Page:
Tensions Skyrocket in Atlanta Over the Weekend: Here’s What You Need to Know

June 15, 2020Joshua Skovlund
Photo by REUTERS/Dustin Chambers Adobe Stock Photo

A cop car burns during a protest against the death in Minneapolis police custody of African-American man George Floyd, in Atlanta, Georgia, U.S. May 29, 2020. REUTERS/Dustin Chambers.

On Friday night, 27-year-old Rayshard Brooks was shot and killed by Atlanta police following a confrontation at a Wendy’s fast-food restaurant. The officer responsible for the shooting was fired, and an investigation has been initiated as already-high tensions in the Southern city continue to rise.

Atlanta police received a call about a driver who was sleeping in his vehicle in the drive-thru line at Wendy’s on June 12. Officer Devin Bronsan responded to the 911 call and attempted to wake up Brooks. After several attempts, Bronson asked Brooks to move his vehicle to a parking spot outside of the drive-thru lane; shortly after, Officer Garrett Rolfe arrived on-scene. The initial conversation between the officers and Brooks appeared to be cordial, as shown in the released Axon body camera footage. However, the situation became more tense as Rolfe continued his questioning and Brooks continued denying driving his vehicle.

rayshard brooks
Rayshard Brooks undergoing a breathalyzer test during the incident. Screen grab from YouTube video.

After officers concluded their questioning, Brooks complied with a field sobriety test and breathalyzer. As seen on the Axon body camera video, Brooks blew a .108; the legal limit for blood alcohol in Georgia is .08. When officers moved to place Brooks in custody, he resisted, and a physical fight ensued. During the altercation, Brooks disarmed one of the officers of his Taser, continued fighting, then broke away and ran.

Wendy’s security camera footage shows Brooks turning around and appearing to fire the stolen Taser at police, which Rolfe confirmed to one of the officers in the body cam video. Rolfe fired three shots, fatally wounding Brooks. Officers on-scene performed CPR until EMS arrived to take over. The Georgia Bureau of Investigation is looking into the incident and reported in a press release that Brooks died in the hospital after surgery.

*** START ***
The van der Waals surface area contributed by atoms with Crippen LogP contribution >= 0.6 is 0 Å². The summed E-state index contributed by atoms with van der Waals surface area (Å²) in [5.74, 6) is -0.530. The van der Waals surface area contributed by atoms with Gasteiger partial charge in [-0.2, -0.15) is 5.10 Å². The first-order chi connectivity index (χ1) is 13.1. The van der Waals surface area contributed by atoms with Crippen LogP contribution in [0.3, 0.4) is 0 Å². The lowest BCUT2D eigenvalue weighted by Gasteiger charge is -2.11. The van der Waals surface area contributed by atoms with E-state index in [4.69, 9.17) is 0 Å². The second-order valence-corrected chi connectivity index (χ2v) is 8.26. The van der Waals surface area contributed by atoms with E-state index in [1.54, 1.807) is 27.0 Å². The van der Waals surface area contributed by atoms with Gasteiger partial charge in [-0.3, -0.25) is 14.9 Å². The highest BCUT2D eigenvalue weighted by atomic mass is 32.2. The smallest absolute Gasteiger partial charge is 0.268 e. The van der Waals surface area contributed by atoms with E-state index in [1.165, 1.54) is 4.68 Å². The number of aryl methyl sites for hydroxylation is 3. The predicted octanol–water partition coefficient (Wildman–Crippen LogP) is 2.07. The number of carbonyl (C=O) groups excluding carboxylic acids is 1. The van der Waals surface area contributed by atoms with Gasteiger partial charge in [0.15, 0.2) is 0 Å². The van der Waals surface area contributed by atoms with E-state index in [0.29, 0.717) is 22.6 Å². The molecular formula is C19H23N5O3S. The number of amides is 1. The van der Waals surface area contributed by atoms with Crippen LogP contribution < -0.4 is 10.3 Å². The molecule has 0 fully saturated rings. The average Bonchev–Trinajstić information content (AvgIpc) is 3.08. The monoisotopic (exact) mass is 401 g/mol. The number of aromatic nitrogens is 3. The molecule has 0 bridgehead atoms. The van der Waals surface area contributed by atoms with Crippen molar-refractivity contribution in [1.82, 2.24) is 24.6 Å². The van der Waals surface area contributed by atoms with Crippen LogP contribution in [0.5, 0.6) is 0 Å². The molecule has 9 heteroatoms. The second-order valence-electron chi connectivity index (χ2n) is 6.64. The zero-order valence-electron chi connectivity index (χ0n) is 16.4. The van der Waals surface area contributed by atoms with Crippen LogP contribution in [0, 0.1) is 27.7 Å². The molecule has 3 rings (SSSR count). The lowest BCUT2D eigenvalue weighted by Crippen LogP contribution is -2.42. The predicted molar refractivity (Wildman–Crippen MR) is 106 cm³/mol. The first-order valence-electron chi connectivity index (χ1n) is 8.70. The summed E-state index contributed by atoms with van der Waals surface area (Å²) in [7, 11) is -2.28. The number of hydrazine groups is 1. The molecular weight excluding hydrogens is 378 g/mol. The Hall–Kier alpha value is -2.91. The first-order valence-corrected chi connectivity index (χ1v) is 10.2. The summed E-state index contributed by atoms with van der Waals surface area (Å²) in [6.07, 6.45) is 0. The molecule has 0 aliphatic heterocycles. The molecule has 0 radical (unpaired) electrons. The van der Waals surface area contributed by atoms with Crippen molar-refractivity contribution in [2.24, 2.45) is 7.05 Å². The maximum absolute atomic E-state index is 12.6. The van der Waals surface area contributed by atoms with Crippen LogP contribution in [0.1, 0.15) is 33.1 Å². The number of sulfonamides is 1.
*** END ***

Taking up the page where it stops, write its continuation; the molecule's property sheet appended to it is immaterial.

With the ongoing civil unrest sparked by the in-custody death of George Floyd at the hands of Minneapolis Police Officer Derek Chauvin on May 25, Brooks’ death has increased the tension between the people of Atlanta and the police force. Since Brooks’ death, the Wendy’s where the incident occurred has been burned down. The building was set on fire Saturday, and it was Sunday before the blaze was contained and knocked down by firefighters.

Erika Shields
Photo of Police Chief Erika Shields. Photo courtesy of Grayson_Gregory/Twitter.

On Saturday, Chief of Police Erika Shields announced her resignation from her position, but will remain with the Atlanta Police Department — her position has not been clarified.

“For more than two decades, I have served alongside some of the finest men and women in the Atlanta Police Department,” Shields said in a released statement. “Out of a deep and abiding love for this City and this department, I offered to step aside as police chief.”

“APD has my full support, and Mayor Bottoms has my support on the future direction of this department,” she continued. “I have faith in the Mayor, and it is time for the city to move forward and build trust between law enforcement and the communities they serve.”

Shields’ resignation is the latest in a slew of resignations and firings of police chiefs across the country. Chief Jami Resch of the Portland Police Department resigned and requested that officer Chuck Lovell, an African American, take her place to start community healing. Steve Conrad was fired from his position as the Louisville, Kentucky, chief of police after the death of David McAtee, a black man who operated a barbecue business in Louisville. The incident took place when National Guard and law enforcement officers returned fire toward a group of people gathering at a gas station. The two officers who discharged their firearms are on administrative leave pending an ongoing investigation.

Joshua Skovlund
Joshua Skovlund

Joshua Skovlund is a former staff writer for Coffee or Die. He covered the 75th anniversary of D-Day in France, multinational military exercises in Germany, and civil unrest during the 2020 riots in Minneapolis. Born and raised in small-town South Dakota, he grew up playing football and soccer before serving as a forward observer in the US Army. After leaving the service, he worked as a personal trainer while earning his paramedic license. After five years as in paramedicine, he transitioned to a career in multimedia journalism. Joshua is married with two children.

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